In my view, this is just wrong and lets down a good company by letting greed creep in.

Differences Between The Plans

One difference with the Mailchimp plan that you need to watch out for is the ability to code your templates and send time. These features are only available on the more expensive ‘Standard’ plan or higher. 

Suppose multivariate testing and comparative reporting are essential to you, with Mailchimp. In that case, it is only available on the $299 per month premium plan.

.

With Getresponse, the plans’ main differences are access to the webinar functions and marketing automation, which are two outstanding pieces of software.

These are only accessible on the plus or higher plans, with strict limits on webinar attendees.

Getresponse “Basic” Plan vs Mailchimp “Essential” Plan

If you are starting and haven’t yet got a large email list I will assume that this would be the most interest to you. 

So lets compare Mailchimps ‘Essential’ and Getresponses ‘Basic’ plans, both of these plans are the cheapest options from each company and so are a good choice for when starting out.

Now because both of these companies have different pricing in place you might find that on one list size Getresponse is cheaper, but on another list size it is Mailchimp that works out the most cost-effective.

For example if you had 25,000 subscribers Getresponse would charge you $145 per month. However on Mailchimp you would be looking at £200 per month. 

But grow your list by an additional 5,000 making your list 30,000 and Mailchimp is cheaper.

Suppose your list is less than 500 subscribers. In that case, mailchimp will let you begin email marketing cheaper, letting you work with 500 subscribers for $9.99 per month.

But remember about the spanner in the works of Mailchimp charging you for unsubscribed users as this could work out very costly particularly when you are first finding your feet with email marketing.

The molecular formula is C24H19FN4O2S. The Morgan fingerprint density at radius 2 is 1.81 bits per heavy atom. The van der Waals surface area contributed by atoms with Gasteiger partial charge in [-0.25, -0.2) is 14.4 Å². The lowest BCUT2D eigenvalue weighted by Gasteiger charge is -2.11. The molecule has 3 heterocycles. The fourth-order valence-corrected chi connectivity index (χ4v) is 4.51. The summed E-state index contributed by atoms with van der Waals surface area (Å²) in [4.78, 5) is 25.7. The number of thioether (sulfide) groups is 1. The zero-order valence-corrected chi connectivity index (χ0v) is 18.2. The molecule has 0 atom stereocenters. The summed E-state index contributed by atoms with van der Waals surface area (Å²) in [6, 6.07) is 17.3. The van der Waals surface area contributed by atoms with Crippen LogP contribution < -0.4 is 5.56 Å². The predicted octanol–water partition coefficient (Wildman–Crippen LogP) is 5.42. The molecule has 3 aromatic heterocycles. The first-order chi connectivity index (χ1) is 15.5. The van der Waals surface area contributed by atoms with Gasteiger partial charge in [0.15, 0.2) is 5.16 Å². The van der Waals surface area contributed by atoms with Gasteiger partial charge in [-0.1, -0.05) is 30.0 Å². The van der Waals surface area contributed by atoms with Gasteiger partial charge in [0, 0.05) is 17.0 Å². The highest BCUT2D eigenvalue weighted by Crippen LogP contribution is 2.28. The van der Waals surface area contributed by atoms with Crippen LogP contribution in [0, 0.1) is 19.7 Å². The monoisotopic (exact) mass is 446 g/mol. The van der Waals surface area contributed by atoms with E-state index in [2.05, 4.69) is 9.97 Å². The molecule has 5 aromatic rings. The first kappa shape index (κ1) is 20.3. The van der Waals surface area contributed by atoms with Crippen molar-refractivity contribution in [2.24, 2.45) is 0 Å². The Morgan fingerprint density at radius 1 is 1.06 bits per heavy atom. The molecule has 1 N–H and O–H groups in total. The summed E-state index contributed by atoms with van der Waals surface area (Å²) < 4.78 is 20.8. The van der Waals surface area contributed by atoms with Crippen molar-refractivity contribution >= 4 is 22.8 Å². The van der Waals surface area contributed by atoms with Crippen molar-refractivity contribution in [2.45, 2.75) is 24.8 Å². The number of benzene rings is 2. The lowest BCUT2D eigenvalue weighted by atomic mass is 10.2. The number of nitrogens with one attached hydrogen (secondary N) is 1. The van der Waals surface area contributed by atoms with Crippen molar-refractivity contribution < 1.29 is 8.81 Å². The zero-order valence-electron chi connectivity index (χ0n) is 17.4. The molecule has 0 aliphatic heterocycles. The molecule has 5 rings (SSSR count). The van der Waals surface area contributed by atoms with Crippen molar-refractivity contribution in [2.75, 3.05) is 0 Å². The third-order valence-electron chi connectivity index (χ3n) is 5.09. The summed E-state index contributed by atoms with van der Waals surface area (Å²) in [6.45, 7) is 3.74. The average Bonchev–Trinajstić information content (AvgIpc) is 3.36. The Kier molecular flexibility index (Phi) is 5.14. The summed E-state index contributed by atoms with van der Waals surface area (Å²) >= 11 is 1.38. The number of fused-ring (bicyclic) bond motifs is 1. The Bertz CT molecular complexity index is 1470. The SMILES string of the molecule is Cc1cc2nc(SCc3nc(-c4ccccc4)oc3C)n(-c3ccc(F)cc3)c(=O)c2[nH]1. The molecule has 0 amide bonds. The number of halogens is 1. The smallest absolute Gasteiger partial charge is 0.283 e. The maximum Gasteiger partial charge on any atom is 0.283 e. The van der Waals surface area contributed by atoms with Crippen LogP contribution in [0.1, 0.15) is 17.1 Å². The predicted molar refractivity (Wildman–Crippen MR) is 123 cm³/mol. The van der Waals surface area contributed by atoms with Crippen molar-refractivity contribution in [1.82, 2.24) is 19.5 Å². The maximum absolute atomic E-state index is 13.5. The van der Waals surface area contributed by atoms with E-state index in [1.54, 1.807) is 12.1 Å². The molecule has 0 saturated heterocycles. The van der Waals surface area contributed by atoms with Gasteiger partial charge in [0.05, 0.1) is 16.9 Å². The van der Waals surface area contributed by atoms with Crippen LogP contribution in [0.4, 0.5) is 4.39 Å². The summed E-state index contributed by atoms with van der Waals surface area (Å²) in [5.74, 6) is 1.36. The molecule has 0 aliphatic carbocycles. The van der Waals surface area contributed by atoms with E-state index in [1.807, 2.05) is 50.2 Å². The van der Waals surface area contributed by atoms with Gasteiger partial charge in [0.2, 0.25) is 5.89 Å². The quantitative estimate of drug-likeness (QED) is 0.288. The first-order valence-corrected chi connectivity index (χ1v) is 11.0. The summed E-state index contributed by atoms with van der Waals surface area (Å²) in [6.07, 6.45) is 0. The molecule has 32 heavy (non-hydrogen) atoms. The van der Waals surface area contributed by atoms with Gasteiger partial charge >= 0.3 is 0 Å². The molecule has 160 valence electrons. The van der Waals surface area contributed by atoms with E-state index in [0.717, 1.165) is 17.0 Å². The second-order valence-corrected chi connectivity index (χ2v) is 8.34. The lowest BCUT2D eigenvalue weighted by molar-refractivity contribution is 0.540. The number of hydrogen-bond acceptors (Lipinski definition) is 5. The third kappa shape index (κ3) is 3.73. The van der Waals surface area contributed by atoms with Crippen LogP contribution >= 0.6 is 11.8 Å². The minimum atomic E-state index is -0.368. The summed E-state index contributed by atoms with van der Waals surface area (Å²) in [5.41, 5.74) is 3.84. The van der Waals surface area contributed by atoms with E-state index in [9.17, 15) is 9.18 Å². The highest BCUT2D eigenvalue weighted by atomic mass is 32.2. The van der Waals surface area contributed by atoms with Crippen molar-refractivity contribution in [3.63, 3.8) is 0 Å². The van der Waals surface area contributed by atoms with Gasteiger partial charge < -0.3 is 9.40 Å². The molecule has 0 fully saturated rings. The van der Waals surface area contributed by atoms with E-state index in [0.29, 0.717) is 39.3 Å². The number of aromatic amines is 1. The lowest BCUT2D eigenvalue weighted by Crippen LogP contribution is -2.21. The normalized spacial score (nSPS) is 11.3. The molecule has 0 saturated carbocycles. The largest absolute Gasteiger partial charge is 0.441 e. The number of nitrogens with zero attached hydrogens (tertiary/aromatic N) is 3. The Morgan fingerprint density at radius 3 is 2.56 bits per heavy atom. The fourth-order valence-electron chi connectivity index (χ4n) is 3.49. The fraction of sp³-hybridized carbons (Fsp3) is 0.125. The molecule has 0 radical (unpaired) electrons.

If you are prepared to pay upfront for Getresponse then there are some great discounts to be had, which would make Getresponse considerably cheaper. The discounts are between 18% and 30% when paying upfront.

Mailchimp doesnt offer this service.

There are also a few features that prove to be very useful on Getresponse that arent on Mailchimp on the lowest price, such as:

  • Code your templates
  • Comparative reporting
  • Send time optimization
  • Sell one product 
  •  Create one sales funnel 

Again, Getresponse offers you a lot more for your money and certainly puts some bang in your email marketing buck.

Templates Offered

Again both companies offer a great set of templates that can be used within your marketing

Mailchimp has around 100 templates 

as far as quality goes I would say they are both on par with each other, with varied and contemporary designs.

On both platforms you can also use your own templates as you arent forced into using theirs. but please note this cant be done in the base plan of Mailchimp. As you need the more expensive standard plan.

There is also a vast range of 3rd party templates from the likes of theme forest which you can purchase if you find the need.

Interface

The user interface on Mailchimp is quite minimalistic, with large fonts presenting the menus, stats and data. I did find myself liking there approach as everything almost jumps out at you.

By contrast Getreponse, has based its interface more along the drop-down menu route.

Niether system is difficult to use and I believe it is possibly about user prefference as to which you find the best. I for one cant really pick a favourite.

One thing that is worth noting with the Mailchimp set up of big founds you might find yourself scrolling below the fold to find exactly what you are looking for.

Email Editing

Drag-and-drop

Again both of these companies have a fairly similar drag and drop editor built in them, which I love as the drag and drop system gives you a very quick way to layout and design your emails. All without having to use HTML.

However, I would call Mailchimp as a very marginal win on this as their email seems to be slightly better than Getresponse.